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Why You Should Kill Your Client Avatar

content circuit,audience,Client Avatar

I know, I know, it’s like I just talked about clubbing seals. The client avatar has become so much of a fixture in the small business world that it seems inconceivable not to have one.

Kill it. Kill it dead.

The idea of having a client avatar is great. It’s supposed to help you get a handle on the people you’re writing and selling to, which is especially important because as humans, we’re really terrible about thinking about people in the abstract.

But the way that the whole client avatar thing is taught and executed is almost universally useless. You do the little quiz, you take the questionnaire, you really, really think about whether your client prefers Cap’n Crunch or Fruity Pebbles, and boom, you end up with a nice imaginary friend.

But here’s the thing.

You’re not talking to little paper doll pod people. You’re talking to people people.

3D, in living color, gloriously irrational humans. (Just like you.) Which means that knowing whether they’re a cat person or a dog person and that their favorite color is green isn’t going to cut it.

To be able to connect with people on a level that actually matters, you have to go deep — down into the things that they might not even consciously realize about themselves.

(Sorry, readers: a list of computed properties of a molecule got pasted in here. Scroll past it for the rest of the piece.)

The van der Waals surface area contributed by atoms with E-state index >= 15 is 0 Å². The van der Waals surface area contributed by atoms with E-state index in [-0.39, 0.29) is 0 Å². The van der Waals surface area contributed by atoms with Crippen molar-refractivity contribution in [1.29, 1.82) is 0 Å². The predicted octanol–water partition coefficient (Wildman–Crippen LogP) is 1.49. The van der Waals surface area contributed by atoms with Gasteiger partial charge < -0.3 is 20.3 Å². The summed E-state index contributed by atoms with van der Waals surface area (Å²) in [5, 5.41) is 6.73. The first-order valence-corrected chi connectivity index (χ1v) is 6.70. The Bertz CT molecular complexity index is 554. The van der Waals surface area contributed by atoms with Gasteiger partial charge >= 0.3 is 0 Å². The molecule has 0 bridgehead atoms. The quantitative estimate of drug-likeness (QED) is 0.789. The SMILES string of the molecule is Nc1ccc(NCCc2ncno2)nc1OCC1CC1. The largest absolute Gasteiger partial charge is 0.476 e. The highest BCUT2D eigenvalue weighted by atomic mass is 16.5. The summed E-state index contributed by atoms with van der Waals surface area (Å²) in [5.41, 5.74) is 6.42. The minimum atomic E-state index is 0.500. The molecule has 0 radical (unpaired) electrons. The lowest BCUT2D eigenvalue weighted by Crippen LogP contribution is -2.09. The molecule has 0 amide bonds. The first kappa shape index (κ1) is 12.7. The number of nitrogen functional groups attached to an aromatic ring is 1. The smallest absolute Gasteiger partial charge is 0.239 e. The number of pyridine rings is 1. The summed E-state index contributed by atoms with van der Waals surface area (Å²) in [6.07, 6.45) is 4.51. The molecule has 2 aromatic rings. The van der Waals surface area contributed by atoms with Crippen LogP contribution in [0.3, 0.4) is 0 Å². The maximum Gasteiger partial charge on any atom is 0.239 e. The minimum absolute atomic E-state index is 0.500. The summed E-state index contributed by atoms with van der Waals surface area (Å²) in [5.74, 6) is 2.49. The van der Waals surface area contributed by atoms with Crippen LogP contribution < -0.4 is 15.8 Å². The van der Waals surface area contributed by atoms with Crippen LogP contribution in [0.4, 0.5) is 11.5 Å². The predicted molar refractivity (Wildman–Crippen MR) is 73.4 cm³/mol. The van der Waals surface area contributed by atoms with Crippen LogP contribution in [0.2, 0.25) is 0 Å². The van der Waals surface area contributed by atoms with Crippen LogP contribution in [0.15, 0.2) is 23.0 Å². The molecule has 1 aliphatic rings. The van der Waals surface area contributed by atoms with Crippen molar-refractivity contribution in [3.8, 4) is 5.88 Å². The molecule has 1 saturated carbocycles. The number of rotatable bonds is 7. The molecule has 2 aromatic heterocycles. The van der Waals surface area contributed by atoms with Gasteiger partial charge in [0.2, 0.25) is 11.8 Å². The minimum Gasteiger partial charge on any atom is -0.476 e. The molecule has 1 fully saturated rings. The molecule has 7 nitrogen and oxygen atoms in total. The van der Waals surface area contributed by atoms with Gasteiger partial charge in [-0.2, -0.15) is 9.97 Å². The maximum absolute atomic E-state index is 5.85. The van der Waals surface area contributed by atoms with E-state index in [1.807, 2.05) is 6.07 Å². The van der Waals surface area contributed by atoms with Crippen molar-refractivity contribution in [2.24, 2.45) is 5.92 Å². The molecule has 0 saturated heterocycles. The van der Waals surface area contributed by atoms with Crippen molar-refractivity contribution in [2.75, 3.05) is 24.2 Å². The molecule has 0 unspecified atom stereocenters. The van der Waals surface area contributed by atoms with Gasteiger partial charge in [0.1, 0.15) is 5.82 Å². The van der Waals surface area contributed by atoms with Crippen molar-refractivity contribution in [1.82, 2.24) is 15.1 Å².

Talk about intense.

It’s not a process that you can really usefully complete with a questionnaire. In fact, it takes up a whole phase of my methodology, the Content Circuit. It takes time, and it takes some really tricky questions, and it takes an absolute ton of self awareness, because without that, you end up describing a version of yourself instead of any actual client.

So how do you do it?

Well, you can get some help from someone who’s done it a bunch before. You can get some excellent sign posting to help you if you want to DIY it. Or you can start by simply asking yourself,

“What things will be true about these people regardless of their external circumstances?”

 Sounds simple, right? But if you take it seriously and really think, what things would remain true about these people whether they were making a million dollars a month or they were homeless? What about if they got really sick? What if they won an all expenses paid year long vacation to Bali? What about how they are on the worst day of their lives? On the best day of their lives? It becomes immensely more complicated, because we as humans are incredibly malleable, and insanely adaptable.

 

So if you can get to those very core things, the innermost beliefs and characteristics, and then figure out why those things are the way they are, you’ve got a good start. Not a client avatar. Not a fully fleshed out person. But a decent start. And a hell of a lot more interesting information than anyone’s favorite fucking cereal.

Ready to kill your client avatar and learn how to talk to your audience in a way that really resonates with them?

This is for you:

Is your content an asset for your business or a drain on your time?

So you've followed the advice of the so-called marketing gurus.
 

Created and crumpled a dozen "client avatars".
 

Blogged 'til you're blue in the face.
 

And you're still not seeing a ROI on your content.
 

People aren't reading, they're not remembering, and they're certainly not buying.

Let's fix that.

Actionable tips, effective strategies, and absolutely irreverent advice for getting your words to actually work for your business, right here.

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